Tufts University Logo Engineering

Search  GO >

this site tufts.edu people
 
Tufts University Engineering    
 
Tufts University
Print

Solutions for Success
Daniele Lantagne discusses sustainable water treatment implementation

By Heather Wax

In the world today, there are roughly 800 million people who don't have access to an "improved" water source, like a piped system or protected well, designed to shield the water from microbiological contamination. Hundreds of millions more drink unsafe water even though it comes from a source that is improved. If the water coming from their rivers, springs, or ground is contaminated, and the region lacks the infrastructure needed to provide clean water, what is the alternative? One short-term solution is to treat the water at home.

Assistant Professor Daniele Lantagne specializes in developing, implementing, and evaluating household water treatment projects in developing countries and areas of emergency.

Assistant Professor Daniele Lantagne specializes in developing, implementing, and evaluating household water treatment projects in developing countries and areas of emergency.

There are a variety of ways water can be treated at the household level: There are simple systems, like chlorination or locally made ceramic filters, and there are more complex systems that remove a greater number of the organisms that cause diarrheal disease, but they are also more expensive and harder to use and transport. When resources are limited, is it more impactful to help a few people a lot, or a lot of people a little less? Is it more effective to implement a high-end system that requires significant training and follow-up, or a simpler solution that requires less investment and maintenance, but only removes some of the organisms that cause diarrheal disease? These are the types of questions Daniele Lantagne finds fascinating.

Daniele Lantagne, an assistant professor in the Department of Civil and Environmental Engineering, specializes in developing, implementing, and evaluating household water treatment projects in developing countries and areas of emergency. She has applied her knowledge to diverse applications—including engineering design work, helping to make water treatment products more approachable and easier to use, as well as laboratory research looking at how variations in manufacturing and clay can determine the effectiveness of ceramic filters or the dosage of chlorine needed to appropriately treat water. In 2011, she served as the water and sanitation expert on a United Nations panel investigating the origin of the cholera epidemic in Haiti, where she has worked on water projects since 2000. But most of all, she is interested in implementation-based research.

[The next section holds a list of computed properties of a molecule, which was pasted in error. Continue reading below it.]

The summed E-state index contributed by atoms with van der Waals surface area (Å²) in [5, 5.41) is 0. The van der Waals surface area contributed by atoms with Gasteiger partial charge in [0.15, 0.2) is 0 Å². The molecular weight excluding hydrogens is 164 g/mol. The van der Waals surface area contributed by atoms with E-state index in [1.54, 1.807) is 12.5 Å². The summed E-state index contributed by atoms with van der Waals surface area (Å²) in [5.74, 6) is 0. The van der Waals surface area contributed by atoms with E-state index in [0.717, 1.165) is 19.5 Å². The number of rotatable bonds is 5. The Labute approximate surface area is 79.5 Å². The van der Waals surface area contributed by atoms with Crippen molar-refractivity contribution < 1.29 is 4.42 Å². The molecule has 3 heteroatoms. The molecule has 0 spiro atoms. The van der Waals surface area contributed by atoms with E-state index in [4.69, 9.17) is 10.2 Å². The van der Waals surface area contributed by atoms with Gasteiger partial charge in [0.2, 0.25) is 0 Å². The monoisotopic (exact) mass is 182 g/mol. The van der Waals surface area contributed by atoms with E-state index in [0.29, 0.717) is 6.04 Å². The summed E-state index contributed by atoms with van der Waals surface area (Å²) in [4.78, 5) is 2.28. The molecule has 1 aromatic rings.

Lantagne travels to places like East Africa, Asia, and Central and South America to conduct field evaluations and surveys, and to watch how, and if, the people who have received a household treatment product are using it to effectively improve their drinking water quality. “Effective use has a whole host of inputs,” she says. “Were they trained effectively? Are they using the product? Do they want to use it? Are they using it every day?”

One of the most important reasons to conduct implementation-based research is that the success rate of a household water treatment technique is not fixed, despite what laboratory research tells us. “There's quite a bit of laboratory research that says a method reduces 99.99 percent of a certain organism, and while I think that research is very critical, actually in the field what matters is what's distributable and implementable, what's usable by the users,” says Lantagne. “For example, in emergency situations what we have consistently found is what the users knew before the emergency is what they know how to use—and will use—after the emergency. So it's not a time to come in with a new option and say, ‘Use this to make your water safe.' It's time to come in with an option they were familiar with before. In developing your program, you need to consider user knowledge and the ability to use what you are distributing in a psychologically difficult context.”

In her view, then, there will be no silver bullet for water treatment in developing countries or emergency contexts. “There's quite a few companies that would like to develop a filter that will be distributed everywhere, and I don't actually think in water that that's going to happen. The water quality is too variable. The cultural contexts are too variable. So having a suite of options that can be used, I think that is a much better approach,” she says. “Questions of culture and knowledge and behavior and then cost-effectiveness all play a key role in looking at the issues around scaling up.”

In other words, successful sustainable water treatment implementation at the community level depends on linking research to the specific environment, and then to action. This idea should profoundly shape the way engineers, policymakers, and other experts structure their plans and projects, Lantagne believes, and it is an approach very much in line with that of Tufts School of Engineering.

"Daniele's expertise lies at the intersection of environmental engineering and public health," says Professor Kurt Pennell, chair of the Department of Civil and Environmental Engineering. "Her research will directly support two strategic focus areas of the school, engineering for human health and engineering for sustainability, and are closely allied with activities of the Water: Systems, Science and Society (WSSS) graduate program and Tufts Institute of the Environment (TIE)."

Heather Wax is a science writer living in Brookline. She has written for Scientific American, Ode, The Boston Globe, and MIT's Technology Review, among other publications.

[posted September 28, 2012]